The Magical Painting of Poussin

Nicolas Poussin has been studied and celebrated for more than three hundred years, and yet “Poussin and Nature,” now on view at the Metropolitan Museum of Art, is the first show dedicated to his work as a landscape painter. It is a ravishingly beautiful exhibition, and one that attempts to …

Recreating Picasso

Volume three of John Richardson’s A Life of Picasso has now appeared and, like the first two installments of the biography,[^*] it is a work so rich with information and insight that it will forever change our understanding of the artist. The book opens in 1917 when Picasso was thirty-five …

Brush with Genius

The paintings of Jacopo Tintoretto come as a revelation. According to standard opinion Michelangelo, Titian, and Raphael were the supreme artists of the sixteenth century; yet often during the last four hundred years, viewers have gazed in awe and surprise at works by Tintoretto, and wondered if he might be …

The Heights of Pleasure

During the second half of the sixteenth century, one man dominated the making of sculpture in Europe. Known chiefly by his nickname, Giambologna, he was a Flemish artist who worked for the Medici court in Florence. A figure of remarkable creativity and unflagging industry, for nearly fifty years he ceaselessly …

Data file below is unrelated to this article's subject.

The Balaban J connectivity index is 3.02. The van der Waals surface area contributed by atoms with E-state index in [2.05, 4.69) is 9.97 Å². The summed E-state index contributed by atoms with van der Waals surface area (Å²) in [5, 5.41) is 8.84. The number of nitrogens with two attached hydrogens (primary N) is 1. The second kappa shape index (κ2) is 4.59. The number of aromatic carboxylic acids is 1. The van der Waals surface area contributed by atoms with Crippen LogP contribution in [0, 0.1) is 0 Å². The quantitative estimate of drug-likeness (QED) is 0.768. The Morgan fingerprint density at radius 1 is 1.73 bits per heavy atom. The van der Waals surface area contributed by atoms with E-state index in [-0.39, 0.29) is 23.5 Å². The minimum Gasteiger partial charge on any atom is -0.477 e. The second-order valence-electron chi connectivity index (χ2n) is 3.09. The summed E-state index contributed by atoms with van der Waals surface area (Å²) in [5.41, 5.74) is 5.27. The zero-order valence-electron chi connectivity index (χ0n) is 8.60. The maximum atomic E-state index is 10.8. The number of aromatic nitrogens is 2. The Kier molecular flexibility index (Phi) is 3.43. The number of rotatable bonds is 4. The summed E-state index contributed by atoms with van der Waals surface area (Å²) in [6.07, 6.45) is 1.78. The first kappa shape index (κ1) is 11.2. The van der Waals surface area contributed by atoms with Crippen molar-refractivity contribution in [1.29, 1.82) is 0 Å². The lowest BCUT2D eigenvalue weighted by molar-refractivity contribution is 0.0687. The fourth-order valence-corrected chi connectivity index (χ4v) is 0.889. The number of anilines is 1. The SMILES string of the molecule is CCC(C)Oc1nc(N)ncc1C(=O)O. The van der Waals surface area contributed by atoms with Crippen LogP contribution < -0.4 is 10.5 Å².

The Pious Revolutionary

The Fra Angelico show now on view in New York is among the most provocative exhibitions of a Renaissance artist in recent years. It attempts no less than to revise the history of Florentine painting in the 1420s, a period universally regarded as a turning point in European art. According …

The Homer of Painting

This winter the New York region has been blessed with two spectacular exhibitions of the work of Peter Paul Rubens, the great Flemish painter. At the Bruce Museum in Greenwich until January 30 (and continuing on to the Berkeley Art Museum and the Cincinnati Art Museum) was a small but …

The Visionary

That Parmigianino ranks among the great draftsmen of the Renaissance is an assessment first made by his contemporaries in the sixteenth century. Giorgio Vasari began his life of the painter with praise for the “gracious virtue of his drawings,” and said he was “consecrated by Nature at birth to drawing.” …

Capturing Character

During the last decades of the eighteenth century, Jean-Antoine Houdon was the most famous artist alive. Although based in Paris, he had clients throughout the Western Hemisphere, from Russia to the United States, a claim no other sculptor could make. He was, in the words of Thomas Jefferson, “the first …

Leo’s Last Supper

Leonardo’s Last Supper was unlike any image of the scene ever made before. In most earlier paintings, Christ and the Apostles are lined up along the table and appear relatively inert and inexpressive. Their gestures are restrained, their faces impassive; there is little sign of communication between them. In some …